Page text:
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I’m a bit stumped about why in the phrase in the question title (Vulgate, Gen. 14:2), it’s ipsa and not ipse. What is the feminine noun to which ipsa refers?

inirent bellum contra Bara regem Sodomorum, et contra Bersa regem Gomorrhae, et contra Sennaab regem Adamae, et contra Semeber regem Seboim, contraque regem Balae, ipsa est Segor.

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3 Answers 3

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Draconis and TKR are correct and explain how the Latin works, but just to add further context, it's the same in the Greek Septuagint:

καὶ βασιλέως Βαλακ αὕτη ἐστὶν Σηγωρ

Both the Latin and the Greek both are translating the Hebrew הִיא, which is also feminine.

All three pronouns ultimately refer to the same thing: Bala, Βαλακ, בֶּלַע. Despite the Hebrew looking masculine, cities in biblical Hebrew are often feminine, as seems to be the case here.

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The full verse reads:

Inirent bellum contra Bara regem Sodomorum, et contra Bersa regem Gomorrhae, et contra Sennaab regem Adamae, et contra Semeber regem Seboim, contraque regem Balae, ipsa est Segor.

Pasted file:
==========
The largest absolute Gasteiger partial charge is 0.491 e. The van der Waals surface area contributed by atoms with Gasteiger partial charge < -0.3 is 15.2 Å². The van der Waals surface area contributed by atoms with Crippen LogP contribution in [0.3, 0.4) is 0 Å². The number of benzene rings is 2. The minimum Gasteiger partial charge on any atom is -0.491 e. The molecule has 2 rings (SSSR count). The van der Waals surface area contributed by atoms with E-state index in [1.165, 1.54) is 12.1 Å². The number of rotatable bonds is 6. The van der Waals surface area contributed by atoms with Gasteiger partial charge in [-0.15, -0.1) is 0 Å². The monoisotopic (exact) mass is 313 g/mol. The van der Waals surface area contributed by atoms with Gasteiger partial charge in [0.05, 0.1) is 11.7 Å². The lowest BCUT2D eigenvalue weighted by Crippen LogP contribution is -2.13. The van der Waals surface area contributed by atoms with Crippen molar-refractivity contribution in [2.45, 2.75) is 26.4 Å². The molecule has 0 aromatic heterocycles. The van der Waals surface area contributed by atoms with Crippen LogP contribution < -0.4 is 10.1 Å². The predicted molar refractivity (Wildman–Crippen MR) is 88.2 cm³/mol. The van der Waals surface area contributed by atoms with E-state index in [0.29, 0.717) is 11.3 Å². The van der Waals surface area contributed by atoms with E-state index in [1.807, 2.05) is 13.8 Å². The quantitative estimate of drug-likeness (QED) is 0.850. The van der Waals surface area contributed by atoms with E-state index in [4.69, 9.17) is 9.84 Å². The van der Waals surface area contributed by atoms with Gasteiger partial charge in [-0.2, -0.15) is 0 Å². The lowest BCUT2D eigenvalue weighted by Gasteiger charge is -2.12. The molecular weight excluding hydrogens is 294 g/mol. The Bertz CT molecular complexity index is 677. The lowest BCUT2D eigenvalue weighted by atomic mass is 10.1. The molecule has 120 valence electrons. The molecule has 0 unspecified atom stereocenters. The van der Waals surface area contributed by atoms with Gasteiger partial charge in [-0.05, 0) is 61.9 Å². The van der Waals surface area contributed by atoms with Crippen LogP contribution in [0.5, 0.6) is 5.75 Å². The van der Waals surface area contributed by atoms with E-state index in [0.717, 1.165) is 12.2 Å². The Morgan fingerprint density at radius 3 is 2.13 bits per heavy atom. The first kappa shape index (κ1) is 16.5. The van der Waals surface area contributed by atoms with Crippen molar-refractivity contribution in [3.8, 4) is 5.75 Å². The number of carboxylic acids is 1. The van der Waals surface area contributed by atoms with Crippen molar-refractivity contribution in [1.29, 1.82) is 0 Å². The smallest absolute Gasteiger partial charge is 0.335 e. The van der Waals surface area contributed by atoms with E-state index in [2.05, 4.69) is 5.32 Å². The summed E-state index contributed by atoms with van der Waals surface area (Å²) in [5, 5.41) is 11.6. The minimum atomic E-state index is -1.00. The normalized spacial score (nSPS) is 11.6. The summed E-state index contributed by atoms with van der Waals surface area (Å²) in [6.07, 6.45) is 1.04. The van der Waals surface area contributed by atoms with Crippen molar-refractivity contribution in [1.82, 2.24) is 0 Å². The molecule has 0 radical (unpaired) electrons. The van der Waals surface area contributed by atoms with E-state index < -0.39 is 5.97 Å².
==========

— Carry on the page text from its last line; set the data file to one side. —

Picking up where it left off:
In other words, it's listing out a bunch of names of kings and cities. The kings are all masculine accusative singular, as shown by the word regem, even though the names themselves may or may not be declined.

The cities are all genitive, but they have a variety of genders and numbers: Sodomorum, for example, looks masculine or neuter plural. And Balae seems to be feminine singular.

Ipsa, then, must refer back to Balae: "and against the king of Bala; that one (Bala) is Segor". Or in more idiomatic English: "and against the king of Bala (that is, Segor)".

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It's referring to Bala, and saying that that place is also called Segor.

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